Leisure

Vice: a Cautionary Tale Muffled by a Partisan Echo Chamber

Published January 22, 2019


Phenomenal acting and a compelling storyline make Vice worth seeing, but its otherwise unrealized potential prevents this good film from being a great one. Ultimately, Vice’s greatest downfall is how writer and director Adam McKay lets his personal animosity towards Dick Cheney consume the script. McKay’s focus on the “what” of Cheney’s actions rather than the “why” or the “how” takes away from the larger commentary of a cautionary tale about power.

Vice tells the story of Dick Cheney, who, as former Vice-President to George W. Bush, was arguably considered the most powerful man in the world. The 132-minute R-rated drama takes the audience through Cheney’s young adult years as an alcoholic Yale dropout working as an electrical line worker in 1963, all the way up to his post-White House years. It shows how he climbs the ranks of power and ends up calling the shots through the Bush Administration, especially on consequential decisions following the September 11th attacks that still impact the White House and the world today.

While there are many characters introduced throughout Vice, the four actors who take up the majority of screen time truly carry the film. Christian Bale’s performance as Cheney steals the show and is a sight and experience to behold. His uncanny personification of the former Vice President alone makes the film worth seeing. It is no accident that Bale took home a Golden Globe for this role; his hauntingly realistic features (he put on over forty pounds for the role), vocal intonation, and idiosyncratic mannerisms make the audience feel as though they are watching the real Cheney.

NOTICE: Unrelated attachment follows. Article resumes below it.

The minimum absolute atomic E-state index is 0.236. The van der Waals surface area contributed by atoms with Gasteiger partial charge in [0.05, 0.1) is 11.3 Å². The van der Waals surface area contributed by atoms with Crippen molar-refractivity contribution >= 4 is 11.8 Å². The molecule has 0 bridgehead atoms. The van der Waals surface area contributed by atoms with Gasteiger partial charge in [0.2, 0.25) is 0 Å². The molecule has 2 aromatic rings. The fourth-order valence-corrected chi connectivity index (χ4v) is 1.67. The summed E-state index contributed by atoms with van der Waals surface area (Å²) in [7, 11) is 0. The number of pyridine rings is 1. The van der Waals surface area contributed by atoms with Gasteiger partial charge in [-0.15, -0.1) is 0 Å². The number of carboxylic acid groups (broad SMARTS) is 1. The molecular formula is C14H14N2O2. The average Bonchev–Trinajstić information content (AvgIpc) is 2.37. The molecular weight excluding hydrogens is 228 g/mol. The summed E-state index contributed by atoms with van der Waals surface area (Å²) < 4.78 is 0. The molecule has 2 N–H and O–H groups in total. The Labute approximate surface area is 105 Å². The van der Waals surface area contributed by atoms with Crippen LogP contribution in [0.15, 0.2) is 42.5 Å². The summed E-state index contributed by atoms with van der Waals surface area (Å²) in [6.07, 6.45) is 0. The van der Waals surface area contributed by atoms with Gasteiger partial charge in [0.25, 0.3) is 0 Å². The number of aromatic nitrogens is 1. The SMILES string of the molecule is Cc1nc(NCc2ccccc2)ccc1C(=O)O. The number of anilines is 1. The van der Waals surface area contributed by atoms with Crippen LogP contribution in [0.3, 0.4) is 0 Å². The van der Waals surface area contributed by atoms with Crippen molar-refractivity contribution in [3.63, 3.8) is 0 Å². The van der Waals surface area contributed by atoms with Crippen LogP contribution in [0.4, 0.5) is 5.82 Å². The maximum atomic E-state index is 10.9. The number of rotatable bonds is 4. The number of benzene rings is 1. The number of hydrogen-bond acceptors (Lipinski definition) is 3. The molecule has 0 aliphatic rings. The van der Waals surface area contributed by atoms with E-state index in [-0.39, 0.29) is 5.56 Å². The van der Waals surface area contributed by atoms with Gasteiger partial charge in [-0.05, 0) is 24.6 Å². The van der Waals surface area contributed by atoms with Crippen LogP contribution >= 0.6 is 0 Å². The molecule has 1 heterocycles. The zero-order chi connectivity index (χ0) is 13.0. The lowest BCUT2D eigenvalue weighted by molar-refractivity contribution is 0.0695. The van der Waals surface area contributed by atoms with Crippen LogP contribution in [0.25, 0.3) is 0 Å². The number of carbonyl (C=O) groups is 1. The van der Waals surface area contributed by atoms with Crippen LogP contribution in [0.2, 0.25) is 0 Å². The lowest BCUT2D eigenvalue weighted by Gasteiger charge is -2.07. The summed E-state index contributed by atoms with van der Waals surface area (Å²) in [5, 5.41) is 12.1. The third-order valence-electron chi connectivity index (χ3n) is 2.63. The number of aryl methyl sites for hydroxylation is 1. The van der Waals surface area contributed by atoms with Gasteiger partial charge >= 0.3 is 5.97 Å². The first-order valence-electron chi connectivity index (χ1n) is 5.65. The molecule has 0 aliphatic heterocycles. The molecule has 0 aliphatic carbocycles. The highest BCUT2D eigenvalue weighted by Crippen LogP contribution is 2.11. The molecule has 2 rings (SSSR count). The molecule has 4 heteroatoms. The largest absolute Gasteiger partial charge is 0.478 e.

The casting of supporting roles was equally well-executed. Amy Adams, who plays wife Lynne Cheney, has an intensity about her that elevates the film. Through her impassioned line delivery coupled with her no-nonsense demeanor, Adams successfully portrays Lynne as the behind-the-scenes brains of their partnership. The role of Donald Rumsfeld was made for Steve Carell. Playing the outrageous former mentor of Cheney, Carell elicits genuine laughter from the audience almost every time he speaks. Sam Rockwell’s portrayal of President George W. Bush is as unique as it is memorable. There are times that Rockwell goes for the stereotypical naive, head-in-the-clouds Bush who cares more about eating fried chicken than running the country. Of course these scenes are amusing, but where Rockwell truly impresses is in the subtle moments where he adds more depth and humanity to Bush with delivery that implies fear, admiration, and ultimately, faith in Cheney.

For anyone who has seen 2015’s The Big Short, the film that told the story behind the 2008 financial crisis, it is clear that Vice was written and directed by the same man. McKay is known for his edgy, unorthodox, and unapologetic approach to storytelling through techniques like breaking the fourth wall by having a narrator speak directly to the audience, dramatic and satirical music, visual on-screen metaphors, and the inclusion of slapstick gags.